of afternoon session slips so that he will not be lonely at 4:00 p.m. 

To the struggling junior who strives for valedictory honors, we leave Muriel 
( lormack's intelligence. 

' o those who want main friends, we leave Margie Fisher's ability to win 
friends and infiuem e people. 

We leave the wit of Nellie Howsberger to be used in biology classes. 

We leave "Margie" Leonard's ability as chief drum majorette to the future 
drum majors oi Weymouth High. 

We leave Ruth Stub's ability to smile to some junior who needs it. 

To the underclassmen we leave Harry Belcher's humorous antics, and to 
future nimrods we leave his ancient fowling piece, reputed to have been the 
property of "Daniel Boone". 

With these words the speaker tone hides. For a w hile, a preplexed silence 
holds the audience- Then comes a ripple of laughter, which gathers volume 
like the wind blowing through the venerable maple trees towering above them. 

"Gum? French dictionaries? Football? Varnish? What are they? Some day 
we shall have to learn." Let us hurry to our planes; we must fly to New York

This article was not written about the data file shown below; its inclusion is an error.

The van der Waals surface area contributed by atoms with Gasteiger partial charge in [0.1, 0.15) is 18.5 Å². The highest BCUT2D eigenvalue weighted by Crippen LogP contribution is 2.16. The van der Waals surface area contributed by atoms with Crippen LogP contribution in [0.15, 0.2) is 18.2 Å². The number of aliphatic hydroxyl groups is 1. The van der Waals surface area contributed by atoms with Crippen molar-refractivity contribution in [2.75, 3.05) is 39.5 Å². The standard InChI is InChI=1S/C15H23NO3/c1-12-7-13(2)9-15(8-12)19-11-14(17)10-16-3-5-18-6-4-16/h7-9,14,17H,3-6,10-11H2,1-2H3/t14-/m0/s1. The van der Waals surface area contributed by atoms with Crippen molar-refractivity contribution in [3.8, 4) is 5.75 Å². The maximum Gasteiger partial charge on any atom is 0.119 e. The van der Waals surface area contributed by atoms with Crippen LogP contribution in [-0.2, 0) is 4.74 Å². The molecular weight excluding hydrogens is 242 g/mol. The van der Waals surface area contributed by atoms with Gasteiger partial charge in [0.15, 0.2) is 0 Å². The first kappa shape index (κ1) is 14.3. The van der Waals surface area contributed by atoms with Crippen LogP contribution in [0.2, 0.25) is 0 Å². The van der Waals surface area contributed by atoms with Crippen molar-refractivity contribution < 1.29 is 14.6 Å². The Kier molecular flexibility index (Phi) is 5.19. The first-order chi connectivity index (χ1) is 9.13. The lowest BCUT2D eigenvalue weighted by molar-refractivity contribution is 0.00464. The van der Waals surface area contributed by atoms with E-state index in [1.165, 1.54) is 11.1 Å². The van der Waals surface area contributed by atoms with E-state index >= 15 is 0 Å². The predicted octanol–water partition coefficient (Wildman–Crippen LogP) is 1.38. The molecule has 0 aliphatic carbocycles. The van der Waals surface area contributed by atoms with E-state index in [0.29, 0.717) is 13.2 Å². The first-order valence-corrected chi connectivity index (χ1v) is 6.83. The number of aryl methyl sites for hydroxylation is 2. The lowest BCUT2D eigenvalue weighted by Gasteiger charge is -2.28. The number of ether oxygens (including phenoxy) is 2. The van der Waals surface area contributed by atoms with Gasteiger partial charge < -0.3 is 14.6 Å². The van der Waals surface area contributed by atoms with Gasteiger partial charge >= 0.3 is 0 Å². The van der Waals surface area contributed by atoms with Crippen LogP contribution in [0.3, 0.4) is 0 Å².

now for our banquet and dance. Don't you think that the authorities here should 
provid moree hangers for our planes? We're rather cramped for space, you know. 

It is June 20, 2041. 



n i26 n 





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24- 


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65. 


MURIEL CORMACK 


25- 


MALCOLM PARTRIDGE 


66. 


KATHLEEN McGLYNN 


26. 


KATHERINE McALEER 


67. 


ANN GARDNER 


- / ' 


CARL AHLSTROM 


68. 


RICHARD BOSCHE 


28. 


PHILIP CLAIN 


69. 


MARY TURNER 


SO- 


MARJORIE MAJOR 


70. 


PHYLLIS FEIST 


SO- 


DONALD DRAKE 


7'- 


WILLIAM MEARA 


3 1 - 


HELEN CROMWELL 




FRIEDA NAEGLE 


32- 


JEANNETTE STONE 


73-